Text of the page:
Complete absence of both kidneys or severe bilateral dysgenesis is not compatible with life and the infant usually expires within hours of birth. Other abnormalities are usually also present in what is called the Potter sequence: lung hypoplasia (which is usually the direct cause of death), abnormal face with large floppy ears, epicathic folds, a parrot-beak nose, and receding chin. These conditions ar all thought to be secondary to the virtual absence of amniotic fluid. Positional foot defects, skeletal malformations and oesophageal and anorectal atresia are among the other malformation often found.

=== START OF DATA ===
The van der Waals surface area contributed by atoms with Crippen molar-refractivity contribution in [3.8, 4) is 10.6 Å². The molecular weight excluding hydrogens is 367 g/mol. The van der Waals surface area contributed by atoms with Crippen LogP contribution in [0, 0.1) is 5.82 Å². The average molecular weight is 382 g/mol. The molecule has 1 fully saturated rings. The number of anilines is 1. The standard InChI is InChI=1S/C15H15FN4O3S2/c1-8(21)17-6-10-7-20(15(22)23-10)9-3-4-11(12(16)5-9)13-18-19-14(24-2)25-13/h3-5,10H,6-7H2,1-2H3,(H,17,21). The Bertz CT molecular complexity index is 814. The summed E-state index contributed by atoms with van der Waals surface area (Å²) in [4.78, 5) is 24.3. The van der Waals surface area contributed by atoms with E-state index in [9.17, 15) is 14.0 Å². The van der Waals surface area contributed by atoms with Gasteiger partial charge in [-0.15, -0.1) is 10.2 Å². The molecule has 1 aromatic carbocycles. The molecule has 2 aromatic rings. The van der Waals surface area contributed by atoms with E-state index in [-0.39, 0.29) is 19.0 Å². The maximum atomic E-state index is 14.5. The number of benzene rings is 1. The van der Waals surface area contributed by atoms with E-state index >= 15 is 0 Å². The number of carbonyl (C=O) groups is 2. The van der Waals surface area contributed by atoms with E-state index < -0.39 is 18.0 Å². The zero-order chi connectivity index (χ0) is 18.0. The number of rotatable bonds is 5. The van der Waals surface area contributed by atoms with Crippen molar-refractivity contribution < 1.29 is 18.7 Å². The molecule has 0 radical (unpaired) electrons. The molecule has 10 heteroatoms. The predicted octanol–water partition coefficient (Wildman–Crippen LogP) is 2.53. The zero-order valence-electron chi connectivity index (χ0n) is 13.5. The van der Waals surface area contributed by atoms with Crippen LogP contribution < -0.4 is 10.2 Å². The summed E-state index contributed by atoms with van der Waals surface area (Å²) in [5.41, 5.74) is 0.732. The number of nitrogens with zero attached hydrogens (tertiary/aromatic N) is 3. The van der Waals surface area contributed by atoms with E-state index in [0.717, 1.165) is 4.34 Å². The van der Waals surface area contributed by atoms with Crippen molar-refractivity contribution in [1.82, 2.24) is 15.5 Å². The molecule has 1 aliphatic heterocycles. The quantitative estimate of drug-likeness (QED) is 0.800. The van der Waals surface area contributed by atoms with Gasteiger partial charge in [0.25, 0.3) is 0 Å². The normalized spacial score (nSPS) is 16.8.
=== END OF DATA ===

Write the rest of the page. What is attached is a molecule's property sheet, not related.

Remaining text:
The incidence of renal dysgenesis is in the lower range of congenital birth defects -- around 1 to 2 per 10,000 births, but certain areas report higher rates. This is probably attributable to autopsy practices.